But back in 2005, the Georgia Center for Opportunity (GCO) was asked to participate in a healthy marriage initiative. In considering our involvement, we looked at the research on stable, intact, two-parent households and saw that this type of family structure is optimal when looking at a wide variety of social metrics—including poverty alleviation. 

And while there’s no doubt that single parents often do a great job raising children who become highly productive members of society, the data clearly show superior outcomes for children who come from loving, low-conflict, two-parent households—and that this family structure is key to dismantling generational poverty and building thriving communities. 

The bottom line is that while poverty can still be experienced in the context of two-parent households, it’s less likely to happen than in single-parent households. And as a root cause for poverty, we knew we had to focus on building healthy families if we wanted to help individuals flourish—and strengthen our communities and state.  

This is why GCO has invested heavily over the years in programs that offer relationship education to men and women. And this is why we have worked hard to build coalitions of nonprofits, faith groups, and local businesses to go into communities and lovingly address factors that destabilize marriage and family like divorce, out-of-wedlock births, and domestic violence.

The Success Sequence provides an outline of how to reverse the cycle of poverty in our communities. GCO uses this as a framework for much of our work.

Learn more about the impact GCO is making on families within our state. 

To this end—thanks to a federal grant from the Bush Administration—we were able to offer training to help couples overcome barriers and strengthen their relationships. Through this healthy marriage initiative, we certified 1,000 trainers to go out into their communities and teach more than 5,000 couples how to improve the quality of their relationship and stabilize their families.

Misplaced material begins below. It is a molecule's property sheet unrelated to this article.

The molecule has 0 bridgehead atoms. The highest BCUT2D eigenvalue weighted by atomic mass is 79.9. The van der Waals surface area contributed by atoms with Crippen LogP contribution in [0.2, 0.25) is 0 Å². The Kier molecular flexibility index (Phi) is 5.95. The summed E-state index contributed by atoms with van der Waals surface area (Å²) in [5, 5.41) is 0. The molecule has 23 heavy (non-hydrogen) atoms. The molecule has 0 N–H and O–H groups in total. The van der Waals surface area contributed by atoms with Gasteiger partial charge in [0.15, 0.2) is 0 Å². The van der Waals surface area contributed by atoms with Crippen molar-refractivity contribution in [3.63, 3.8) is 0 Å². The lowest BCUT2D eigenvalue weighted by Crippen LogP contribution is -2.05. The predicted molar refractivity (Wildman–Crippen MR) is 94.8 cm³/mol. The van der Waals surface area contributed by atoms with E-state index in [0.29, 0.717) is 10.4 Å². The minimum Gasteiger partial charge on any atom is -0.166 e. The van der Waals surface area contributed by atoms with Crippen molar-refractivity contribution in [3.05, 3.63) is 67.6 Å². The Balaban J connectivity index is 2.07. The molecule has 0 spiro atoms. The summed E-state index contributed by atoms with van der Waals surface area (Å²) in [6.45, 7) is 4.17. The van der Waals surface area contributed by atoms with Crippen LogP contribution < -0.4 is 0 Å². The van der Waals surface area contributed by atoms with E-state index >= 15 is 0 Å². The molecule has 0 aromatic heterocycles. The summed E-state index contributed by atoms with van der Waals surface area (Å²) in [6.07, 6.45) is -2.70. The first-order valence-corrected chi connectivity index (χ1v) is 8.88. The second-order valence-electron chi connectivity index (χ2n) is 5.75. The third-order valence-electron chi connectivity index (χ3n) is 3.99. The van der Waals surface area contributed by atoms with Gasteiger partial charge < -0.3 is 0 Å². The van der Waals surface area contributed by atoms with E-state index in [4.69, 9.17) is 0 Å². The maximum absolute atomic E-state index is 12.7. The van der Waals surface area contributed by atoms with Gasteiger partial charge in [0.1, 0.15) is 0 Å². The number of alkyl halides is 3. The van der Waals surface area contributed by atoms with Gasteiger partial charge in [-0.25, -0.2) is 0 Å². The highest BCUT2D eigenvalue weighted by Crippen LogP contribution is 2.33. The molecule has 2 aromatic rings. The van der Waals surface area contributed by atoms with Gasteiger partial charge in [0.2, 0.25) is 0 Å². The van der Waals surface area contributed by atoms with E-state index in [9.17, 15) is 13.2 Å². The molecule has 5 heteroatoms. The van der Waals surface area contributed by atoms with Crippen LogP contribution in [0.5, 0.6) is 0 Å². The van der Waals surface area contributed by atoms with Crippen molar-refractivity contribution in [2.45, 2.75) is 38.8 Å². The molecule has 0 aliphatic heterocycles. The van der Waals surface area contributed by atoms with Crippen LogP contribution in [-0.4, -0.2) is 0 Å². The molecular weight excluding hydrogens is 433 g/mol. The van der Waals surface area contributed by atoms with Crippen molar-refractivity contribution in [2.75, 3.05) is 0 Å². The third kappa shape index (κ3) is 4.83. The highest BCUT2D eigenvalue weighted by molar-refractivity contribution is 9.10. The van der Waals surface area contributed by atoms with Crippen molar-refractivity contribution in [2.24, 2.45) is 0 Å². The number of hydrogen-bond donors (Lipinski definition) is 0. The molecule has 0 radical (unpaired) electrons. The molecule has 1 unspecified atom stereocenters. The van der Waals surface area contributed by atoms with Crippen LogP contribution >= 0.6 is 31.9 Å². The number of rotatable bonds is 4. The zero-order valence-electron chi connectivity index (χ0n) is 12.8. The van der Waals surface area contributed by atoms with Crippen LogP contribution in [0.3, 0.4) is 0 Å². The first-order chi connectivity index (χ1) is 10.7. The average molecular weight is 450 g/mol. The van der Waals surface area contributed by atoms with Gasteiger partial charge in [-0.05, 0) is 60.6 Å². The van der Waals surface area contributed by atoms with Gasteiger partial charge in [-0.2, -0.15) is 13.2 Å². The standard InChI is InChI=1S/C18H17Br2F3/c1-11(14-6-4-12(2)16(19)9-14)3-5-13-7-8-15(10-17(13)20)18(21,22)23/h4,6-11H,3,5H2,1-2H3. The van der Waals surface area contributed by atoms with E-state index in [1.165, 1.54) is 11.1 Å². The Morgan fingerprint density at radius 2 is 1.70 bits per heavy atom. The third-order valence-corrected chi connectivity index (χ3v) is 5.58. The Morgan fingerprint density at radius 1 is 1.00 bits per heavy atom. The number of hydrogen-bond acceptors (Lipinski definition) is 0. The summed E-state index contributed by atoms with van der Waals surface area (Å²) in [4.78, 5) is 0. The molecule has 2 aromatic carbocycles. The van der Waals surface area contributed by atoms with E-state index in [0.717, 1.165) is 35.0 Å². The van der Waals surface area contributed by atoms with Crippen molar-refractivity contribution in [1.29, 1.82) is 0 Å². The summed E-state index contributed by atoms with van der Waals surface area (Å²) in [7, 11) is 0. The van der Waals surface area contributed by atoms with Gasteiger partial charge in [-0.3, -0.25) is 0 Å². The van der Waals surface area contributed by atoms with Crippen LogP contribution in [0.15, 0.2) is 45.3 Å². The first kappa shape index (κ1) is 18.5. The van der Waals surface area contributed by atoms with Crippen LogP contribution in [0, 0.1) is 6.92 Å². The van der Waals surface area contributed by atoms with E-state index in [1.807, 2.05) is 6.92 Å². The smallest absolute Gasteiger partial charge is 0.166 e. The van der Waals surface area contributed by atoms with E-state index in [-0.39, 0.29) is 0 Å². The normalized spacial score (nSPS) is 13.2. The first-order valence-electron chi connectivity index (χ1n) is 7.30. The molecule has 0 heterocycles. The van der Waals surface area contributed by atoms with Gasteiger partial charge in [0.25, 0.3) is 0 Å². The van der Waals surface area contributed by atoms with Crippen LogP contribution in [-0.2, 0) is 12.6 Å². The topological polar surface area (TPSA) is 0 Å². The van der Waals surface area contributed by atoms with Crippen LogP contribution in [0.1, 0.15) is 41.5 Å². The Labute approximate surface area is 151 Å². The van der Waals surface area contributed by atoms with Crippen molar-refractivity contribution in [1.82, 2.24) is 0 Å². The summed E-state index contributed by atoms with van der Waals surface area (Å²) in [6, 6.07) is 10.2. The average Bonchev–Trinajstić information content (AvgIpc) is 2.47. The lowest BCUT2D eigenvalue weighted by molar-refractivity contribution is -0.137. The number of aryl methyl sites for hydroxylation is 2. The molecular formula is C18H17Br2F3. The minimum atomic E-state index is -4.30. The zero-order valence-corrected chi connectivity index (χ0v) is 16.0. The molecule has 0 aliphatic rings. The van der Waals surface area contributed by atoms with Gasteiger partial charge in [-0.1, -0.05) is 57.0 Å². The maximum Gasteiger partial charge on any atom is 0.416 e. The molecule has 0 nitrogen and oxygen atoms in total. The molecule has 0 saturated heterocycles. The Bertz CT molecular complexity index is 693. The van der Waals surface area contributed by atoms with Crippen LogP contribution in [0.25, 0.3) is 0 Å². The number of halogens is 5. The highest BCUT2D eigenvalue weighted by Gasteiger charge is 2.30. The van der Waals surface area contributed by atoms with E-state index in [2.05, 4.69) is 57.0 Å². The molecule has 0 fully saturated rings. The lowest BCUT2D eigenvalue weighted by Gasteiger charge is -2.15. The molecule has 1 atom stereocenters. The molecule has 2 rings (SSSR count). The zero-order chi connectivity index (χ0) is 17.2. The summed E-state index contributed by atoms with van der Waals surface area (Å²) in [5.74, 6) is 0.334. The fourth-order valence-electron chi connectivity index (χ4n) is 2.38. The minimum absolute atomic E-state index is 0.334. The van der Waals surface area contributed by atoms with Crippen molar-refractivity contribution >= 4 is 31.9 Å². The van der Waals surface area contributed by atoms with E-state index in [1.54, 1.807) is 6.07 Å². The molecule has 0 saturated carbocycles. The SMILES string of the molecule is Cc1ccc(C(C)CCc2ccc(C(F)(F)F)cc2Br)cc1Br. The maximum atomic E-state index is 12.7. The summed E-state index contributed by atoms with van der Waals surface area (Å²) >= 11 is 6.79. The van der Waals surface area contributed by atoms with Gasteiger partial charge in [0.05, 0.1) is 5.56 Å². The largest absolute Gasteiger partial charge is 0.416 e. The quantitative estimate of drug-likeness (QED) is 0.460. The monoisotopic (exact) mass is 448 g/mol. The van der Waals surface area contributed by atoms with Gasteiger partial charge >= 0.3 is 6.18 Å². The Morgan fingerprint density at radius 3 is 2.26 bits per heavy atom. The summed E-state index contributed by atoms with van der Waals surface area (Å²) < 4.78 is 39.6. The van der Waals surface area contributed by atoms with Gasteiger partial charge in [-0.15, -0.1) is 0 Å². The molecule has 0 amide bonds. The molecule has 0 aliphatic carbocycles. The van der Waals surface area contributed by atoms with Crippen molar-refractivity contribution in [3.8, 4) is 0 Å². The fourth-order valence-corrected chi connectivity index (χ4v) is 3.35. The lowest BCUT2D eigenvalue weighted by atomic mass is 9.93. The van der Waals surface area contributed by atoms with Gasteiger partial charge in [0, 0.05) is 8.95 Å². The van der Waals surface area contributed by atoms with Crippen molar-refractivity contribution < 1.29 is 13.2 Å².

Today, GCO continues to move forward with a holistic and comprehensive solution to poverty that takes aim at its root cause—family instability. And while we continue to offer relationship education, we have expanded our focus beyond romantic relations with our Healthy @ series that works with churches, schools and businesses to examine healthy relationships in other areas of life, including education and work. 

Our goal at GCO has always been to remove barriers to human flourishing. And as we know through the PERMA model that an underlying barrier to overcoming poverty is improving the quality of relationships. 

By focusing on healthy families, GCO helps people recognize and regulate their emotions, learn how to effectively communicate with family members, identify unhealthy behaviors and relationships, and establish appropriate boundaries. More than anything else, learning these skills changes the trajectory of individual lives. And this is how generational poverty is defeated and communities are transformed—one life at a time.

 

 

Aidan’s story: How a private school saved a young man’s life

Aidan’s story: How a private school saved a young man’s life

Aidan’s story: How a private school saved a young man’s life

Aidan's Story

“Every day was truly a dark day.”

That’s how Tiffany Pearce describes life during the hardest weeks of trying to care for her son, Aidan. Diagnosed with bipolar with mania, on top of an earlier diagnosis of autism and sensory integration disorder, Aidan couldn’t do most things we take for granted—everything from communicating his feelings to using the restroom. 

But tragically, that extended to Aidan trying to hurt himself during his manic episodes. To help, Tiffany would try to hold Aidan to prevent injuries. The results from this strong eight-year-old boy were that Tiffany herself would often get injured.

“He was having episodes three to four times a day lasting anywhere from one hour to three or four,” Tiffany says. “With these episodes, it’s like he didn’t know who he was at the time.”

When the manic episode calmed down and Aidan would recover, he would look at the blood on his mother and ask, “Why don’t you move out and leave. I don’t want to hurt you any more.”

Tiffany took her son to a long list of doctors and specialists for help before he was eventually admitted to the Atlanta-based Peaceford Hospital, a behavioral health treatment facility. But even that didn’t help. Aidan continued to struggle. It was all made worse by the fact that Tiffany could not stay with him at night.

“I’ll never forget the time he looked up at me and said, ‘Mommy, I want to be in heaven.’ You just feel completely helpless as a parent at that moment,” says Tiffany. “To hear an eight-year-old say that is devastating.”